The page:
The streets are curvy and narrow as they climb and swoop their way about the hillside, and the homes are impressively perched with amazing views over the water, though most of these views are inaccessible from the roadside due to the foliage privacy walls blocking the sightlines. I wandered along the shady roads, following a random path that might eventually lead me back down to Bridgeway, looking enviously at the homes (one for sale at $4.5M), finding a redwood tree marked as having been planted by an 8-year old boy in 1929, and settling down for a rest on a wood bench on a small, brick-paved patio on a sunny corner overlooking the bay.

House overlooking the bay from the hills Comfortable bench on brick patio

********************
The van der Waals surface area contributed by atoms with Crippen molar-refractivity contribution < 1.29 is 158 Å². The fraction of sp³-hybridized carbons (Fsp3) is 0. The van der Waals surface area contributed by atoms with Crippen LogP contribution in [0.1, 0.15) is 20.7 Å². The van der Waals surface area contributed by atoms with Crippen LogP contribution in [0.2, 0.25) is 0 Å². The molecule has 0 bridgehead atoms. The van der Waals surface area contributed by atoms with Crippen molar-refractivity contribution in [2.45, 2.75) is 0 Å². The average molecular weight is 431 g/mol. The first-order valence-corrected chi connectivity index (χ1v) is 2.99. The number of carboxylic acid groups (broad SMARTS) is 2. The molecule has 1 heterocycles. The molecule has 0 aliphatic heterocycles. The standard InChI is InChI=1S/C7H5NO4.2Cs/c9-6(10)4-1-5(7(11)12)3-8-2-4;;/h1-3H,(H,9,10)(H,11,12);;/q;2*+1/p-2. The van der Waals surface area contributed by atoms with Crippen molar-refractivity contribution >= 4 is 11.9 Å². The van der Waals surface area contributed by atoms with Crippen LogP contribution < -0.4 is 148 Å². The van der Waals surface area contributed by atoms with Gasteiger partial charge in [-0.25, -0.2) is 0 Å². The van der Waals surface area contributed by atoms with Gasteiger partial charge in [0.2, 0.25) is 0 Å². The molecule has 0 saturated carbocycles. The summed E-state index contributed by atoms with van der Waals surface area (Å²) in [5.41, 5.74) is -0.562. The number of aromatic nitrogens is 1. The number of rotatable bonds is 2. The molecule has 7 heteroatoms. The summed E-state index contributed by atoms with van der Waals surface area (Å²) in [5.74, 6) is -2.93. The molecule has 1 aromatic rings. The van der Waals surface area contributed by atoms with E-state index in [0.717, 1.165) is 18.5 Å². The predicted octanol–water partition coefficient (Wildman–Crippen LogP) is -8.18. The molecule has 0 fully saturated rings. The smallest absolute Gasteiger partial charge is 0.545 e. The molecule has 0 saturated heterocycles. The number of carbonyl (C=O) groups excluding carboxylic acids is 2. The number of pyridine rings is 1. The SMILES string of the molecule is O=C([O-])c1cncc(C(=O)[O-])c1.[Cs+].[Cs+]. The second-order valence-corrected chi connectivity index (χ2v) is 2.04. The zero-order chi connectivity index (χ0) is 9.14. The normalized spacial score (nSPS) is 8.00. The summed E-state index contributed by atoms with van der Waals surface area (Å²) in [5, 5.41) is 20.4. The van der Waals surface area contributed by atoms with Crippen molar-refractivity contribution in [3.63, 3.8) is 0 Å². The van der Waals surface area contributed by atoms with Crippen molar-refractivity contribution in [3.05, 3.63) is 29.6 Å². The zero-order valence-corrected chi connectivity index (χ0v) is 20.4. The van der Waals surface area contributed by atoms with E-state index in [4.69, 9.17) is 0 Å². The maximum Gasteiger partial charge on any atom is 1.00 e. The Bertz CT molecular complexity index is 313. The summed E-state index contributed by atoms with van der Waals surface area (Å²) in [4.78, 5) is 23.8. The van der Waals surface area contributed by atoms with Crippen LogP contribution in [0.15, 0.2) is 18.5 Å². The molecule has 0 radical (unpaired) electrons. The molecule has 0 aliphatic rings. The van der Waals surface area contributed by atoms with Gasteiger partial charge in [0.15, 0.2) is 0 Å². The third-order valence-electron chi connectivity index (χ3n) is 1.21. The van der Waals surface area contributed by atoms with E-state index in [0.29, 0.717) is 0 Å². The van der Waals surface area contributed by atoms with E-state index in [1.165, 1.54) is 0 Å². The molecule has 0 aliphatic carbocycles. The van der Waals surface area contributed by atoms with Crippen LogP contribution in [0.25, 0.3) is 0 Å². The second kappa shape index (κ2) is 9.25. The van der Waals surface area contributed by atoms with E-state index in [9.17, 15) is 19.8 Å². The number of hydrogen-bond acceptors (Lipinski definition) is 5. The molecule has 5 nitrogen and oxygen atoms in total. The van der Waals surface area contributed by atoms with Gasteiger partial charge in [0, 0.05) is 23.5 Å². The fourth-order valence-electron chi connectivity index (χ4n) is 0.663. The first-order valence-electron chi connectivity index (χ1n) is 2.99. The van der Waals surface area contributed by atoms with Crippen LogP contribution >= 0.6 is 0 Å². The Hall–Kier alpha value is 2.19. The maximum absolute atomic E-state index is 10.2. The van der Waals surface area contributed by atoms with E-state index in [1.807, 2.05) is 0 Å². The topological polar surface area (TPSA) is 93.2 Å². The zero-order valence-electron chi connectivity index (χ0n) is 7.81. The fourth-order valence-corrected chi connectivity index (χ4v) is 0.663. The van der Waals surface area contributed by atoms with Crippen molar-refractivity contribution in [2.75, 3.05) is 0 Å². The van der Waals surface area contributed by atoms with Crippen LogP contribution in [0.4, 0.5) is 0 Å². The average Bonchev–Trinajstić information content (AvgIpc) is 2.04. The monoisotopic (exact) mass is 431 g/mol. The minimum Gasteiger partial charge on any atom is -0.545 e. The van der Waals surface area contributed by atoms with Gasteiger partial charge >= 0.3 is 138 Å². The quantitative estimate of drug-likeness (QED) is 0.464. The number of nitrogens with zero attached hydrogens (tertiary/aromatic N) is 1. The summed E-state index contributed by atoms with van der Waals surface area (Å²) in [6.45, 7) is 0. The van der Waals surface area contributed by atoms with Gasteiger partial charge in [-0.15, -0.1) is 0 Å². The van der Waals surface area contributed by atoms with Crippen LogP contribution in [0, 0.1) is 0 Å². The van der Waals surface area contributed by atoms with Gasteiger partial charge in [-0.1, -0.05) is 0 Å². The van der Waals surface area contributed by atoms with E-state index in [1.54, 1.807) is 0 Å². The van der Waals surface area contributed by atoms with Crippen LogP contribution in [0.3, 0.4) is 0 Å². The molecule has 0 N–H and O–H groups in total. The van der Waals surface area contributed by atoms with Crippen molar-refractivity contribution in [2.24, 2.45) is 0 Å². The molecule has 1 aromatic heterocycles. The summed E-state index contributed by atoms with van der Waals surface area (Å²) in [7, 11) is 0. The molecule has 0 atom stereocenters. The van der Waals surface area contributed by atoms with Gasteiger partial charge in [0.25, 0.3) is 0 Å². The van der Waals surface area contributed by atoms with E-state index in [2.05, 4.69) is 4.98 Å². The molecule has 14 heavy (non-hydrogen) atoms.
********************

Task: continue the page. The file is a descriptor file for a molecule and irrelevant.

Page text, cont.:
The bench would make for a great nap, I thought, as I sat in the sun, the heat amplified by the bricks. I could look out over the rooftops and between the homes at the bay below me, and my eyelids drooped between moments of awakening when neighborhood cars passed by. Most drivers never saw me watching them, and those that did would double-take a look at me, apparently surprised anyone was sitting there or maybe contemplating that the little brick cutout was actually a serviceable public park. There were no humans about, and I could let my mind dissolve and reform in various shapes, vaporized by the sun. My delight in an outing often comes down to something as simple as finding a bench like this.

It was time to head back, and drive home. Down the hill I walked, until discovering a final walkway and staircase, the one you pass on Bridgeway looking up, but this time understanding its passage coming down the hill, past a fountain, and back to familiar Tourist Land. I stopped at Firehouse Coffee and Tea, sat in a leather chair drinking my coffee, then waved goodbye to Sausalito until the next time.